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When Thanksgiving arrives, it's time to think about more than turkey. Side dishes can play as important a role as the bird in this holiday steeped in tradition. And when it comes to side dishes, few have the draw that green beans do. While most people assume that a green bean casserole consisting of creamy soup and French fried onions must make an appearance at Thanksgiving dinner, it is not a requirement by a long shot.
In the spirit of mixing things up, this month’s focus on green beans comes complete with a couple recipes that will fit beautifully into any Thanksgiving menu. One takes nearly two hours to complete – but is an old fashioned delight. The other is a lighter, more modern take on green beans that can make it to the table in minutes. Choose something that fits your style and menu and enjoy! Happy Thanksgiving!
Old-Fashioned Green Beans with Bacon
1/2 pound bacon
1 1/2 pounds green beans, broken
1/2 red pepper pod
1 teaspoon salt
Bring bacon to boil in a large pot of water. Cover and let simmer for 1 1/2 hours.
Wash beans well and drain. Put into pot with bacon. Add red pepper and salt. Cook, uncovered, for at least 25 minutes or until beans are tender and the juice has cooked down.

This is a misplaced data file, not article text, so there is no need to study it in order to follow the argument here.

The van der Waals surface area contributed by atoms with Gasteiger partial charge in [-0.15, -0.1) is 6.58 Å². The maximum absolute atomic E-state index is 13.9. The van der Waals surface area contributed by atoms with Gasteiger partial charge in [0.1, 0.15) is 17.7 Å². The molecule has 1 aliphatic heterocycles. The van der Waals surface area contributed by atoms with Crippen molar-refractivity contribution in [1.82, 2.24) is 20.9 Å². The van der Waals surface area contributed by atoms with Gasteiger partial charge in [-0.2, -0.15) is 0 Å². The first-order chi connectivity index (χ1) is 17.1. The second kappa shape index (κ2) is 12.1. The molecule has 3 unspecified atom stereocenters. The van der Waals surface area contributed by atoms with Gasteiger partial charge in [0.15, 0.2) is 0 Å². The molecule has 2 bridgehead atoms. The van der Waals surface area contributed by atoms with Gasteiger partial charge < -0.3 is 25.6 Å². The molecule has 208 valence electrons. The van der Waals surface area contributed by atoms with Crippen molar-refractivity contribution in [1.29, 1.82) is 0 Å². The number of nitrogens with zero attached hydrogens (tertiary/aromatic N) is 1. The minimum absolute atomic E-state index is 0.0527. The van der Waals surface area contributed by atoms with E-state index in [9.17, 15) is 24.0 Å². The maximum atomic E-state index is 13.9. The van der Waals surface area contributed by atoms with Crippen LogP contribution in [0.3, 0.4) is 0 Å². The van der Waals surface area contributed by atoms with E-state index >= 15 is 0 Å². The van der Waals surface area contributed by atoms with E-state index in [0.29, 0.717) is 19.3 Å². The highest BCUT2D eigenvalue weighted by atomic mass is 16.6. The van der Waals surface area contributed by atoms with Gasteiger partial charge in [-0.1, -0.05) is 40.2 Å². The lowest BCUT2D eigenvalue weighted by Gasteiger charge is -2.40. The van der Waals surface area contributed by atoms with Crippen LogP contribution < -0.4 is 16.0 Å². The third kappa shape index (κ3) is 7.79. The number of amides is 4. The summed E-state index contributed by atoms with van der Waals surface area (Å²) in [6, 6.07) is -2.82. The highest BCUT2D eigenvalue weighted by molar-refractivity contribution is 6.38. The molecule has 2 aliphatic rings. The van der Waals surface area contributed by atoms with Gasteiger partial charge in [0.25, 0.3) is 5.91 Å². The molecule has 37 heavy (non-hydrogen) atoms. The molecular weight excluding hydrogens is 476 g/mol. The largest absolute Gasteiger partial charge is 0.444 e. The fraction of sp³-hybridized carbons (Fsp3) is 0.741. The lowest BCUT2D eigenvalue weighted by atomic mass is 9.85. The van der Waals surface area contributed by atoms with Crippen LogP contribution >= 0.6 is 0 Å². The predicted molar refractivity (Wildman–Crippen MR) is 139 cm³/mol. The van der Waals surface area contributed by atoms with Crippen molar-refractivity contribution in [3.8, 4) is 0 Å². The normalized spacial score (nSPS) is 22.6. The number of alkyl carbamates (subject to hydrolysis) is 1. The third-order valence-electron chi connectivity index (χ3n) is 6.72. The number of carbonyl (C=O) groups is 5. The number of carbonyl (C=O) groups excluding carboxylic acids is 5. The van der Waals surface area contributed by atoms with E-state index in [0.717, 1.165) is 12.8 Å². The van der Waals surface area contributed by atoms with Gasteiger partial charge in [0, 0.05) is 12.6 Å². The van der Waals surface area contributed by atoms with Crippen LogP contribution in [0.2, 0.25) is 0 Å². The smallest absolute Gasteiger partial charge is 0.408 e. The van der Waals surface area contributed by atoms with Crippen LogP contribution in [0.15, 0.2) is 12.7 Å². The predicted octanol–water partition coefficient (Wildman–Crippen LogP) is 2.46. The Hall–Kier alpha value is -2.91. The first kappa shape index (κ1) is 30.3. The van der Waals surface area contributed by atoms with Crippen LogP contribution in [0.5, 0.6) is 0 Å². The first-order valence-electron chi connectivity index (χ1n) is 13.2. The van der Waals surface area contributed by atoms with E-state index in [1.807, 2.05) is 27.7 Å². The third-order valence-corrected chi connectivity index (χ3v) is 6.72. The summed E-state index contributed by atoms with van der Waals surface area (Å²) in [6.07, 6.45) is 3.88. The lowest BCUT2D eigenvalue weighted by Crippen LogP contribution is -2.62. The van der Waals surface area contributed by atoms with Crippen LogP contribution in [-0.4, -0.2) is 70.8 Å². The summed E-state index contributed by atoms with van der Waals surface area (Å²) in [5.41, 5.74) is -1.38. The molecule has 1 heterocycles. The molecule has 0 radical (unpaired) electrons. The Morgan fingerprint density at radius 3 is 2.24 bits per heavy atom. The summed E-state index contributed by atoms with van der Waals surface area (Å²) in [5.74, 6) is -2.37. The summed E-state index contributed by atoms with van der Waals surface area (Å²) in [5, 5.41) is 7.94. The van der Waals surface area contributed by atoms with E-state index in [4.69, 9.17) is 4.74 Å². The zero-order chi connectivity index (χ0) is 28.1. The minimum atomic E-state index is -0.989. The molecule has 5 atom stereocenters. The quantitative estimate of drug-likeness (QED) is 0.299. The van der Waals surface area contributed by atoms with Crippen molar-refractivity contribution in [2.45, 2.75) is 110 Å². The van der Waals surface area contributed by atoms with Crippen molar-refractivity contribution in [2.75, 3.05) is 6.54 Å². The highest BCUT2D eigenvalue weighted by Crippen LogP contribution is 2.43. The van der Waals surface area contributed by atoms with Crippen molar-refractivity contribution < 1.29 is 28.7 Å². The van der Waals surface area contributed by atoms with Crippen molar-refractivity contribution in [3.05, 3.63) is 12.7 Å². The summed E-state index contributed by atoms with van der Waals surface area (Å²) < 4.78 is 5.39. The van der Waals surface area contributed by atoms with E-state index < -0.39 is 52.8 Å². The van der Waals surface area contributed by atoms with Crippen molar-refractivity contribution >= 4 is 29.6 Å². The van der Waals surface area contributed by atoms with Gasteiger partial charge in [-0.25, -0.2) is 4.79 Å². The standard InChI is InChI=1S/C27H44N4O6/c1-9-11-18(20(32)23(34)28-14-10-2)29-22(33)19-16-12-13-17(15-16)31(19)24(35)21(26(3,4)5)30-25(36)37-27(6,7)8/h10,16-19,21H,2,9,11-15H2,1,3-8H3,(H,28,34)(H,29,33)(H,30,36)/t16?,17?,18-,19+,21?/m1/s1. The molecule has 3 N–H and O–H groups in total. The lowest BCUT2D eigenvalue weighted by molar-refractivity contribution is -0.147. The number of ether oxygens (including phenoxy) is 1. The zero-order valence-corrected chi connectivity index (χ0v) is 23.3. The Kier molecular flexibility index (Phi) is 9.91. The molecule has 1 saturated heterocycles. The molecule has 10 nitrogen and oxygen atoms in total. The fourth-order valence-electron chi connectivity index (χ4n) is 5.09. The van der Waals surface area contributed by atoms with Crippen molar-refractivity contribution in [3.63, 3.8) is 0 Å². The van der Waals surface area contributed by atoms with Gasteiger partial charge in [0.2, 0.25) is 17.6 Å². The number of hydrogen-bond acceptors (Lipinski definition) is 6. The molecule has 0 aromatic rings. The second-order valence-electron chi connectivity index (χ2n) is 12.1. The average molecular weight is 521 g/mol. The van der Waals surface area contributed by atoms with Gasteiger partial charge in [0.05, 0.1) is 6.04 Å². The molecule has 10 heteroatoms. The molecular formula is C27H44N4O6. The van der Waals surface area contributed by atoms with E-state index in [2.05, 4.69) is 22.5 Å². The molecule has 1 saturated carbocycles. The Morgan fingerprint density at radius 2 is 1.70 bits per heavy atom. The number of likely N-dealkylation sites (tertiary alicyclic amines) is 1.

Yields: 4-6 servings
Preparation Time: About 2 hours
Steamed Green Beans with Lemony Yogurt Vinaigrette
1 pound fresh green beans, leave whole
1/2 cup red pepper, cut into julienne strips
1 tablespoon fresh parsley, minced
3 tablespoons fresh lemon juice
2 tablespoons fat-free yogurt
1 tablespoon chives or green onion with green top, finely chopped
1/4 teaspoon each, salt and black pepper
1/2 cup canola oil or safflower oil
Wash green beans and remove the stem end only, leave whole. Steam or blanch green beans for 3 minutes. Toss with julienne red pepper.
Make vinaigrette in a small bowl by combining parsley, lemon juice, yogurt, and chives. Set bowl on a wet towel to avoid slippage. Add oil in a steady stream, whisking constantly until vinaigrette is blended. Chill.
Toss green beans and red peppers with enough vinaigrette to coat vegetables, about 1/3 cup. Serve warm. Leftover vinaigrette can be used as a salad dressing. Store in the refrigerator for up to one week.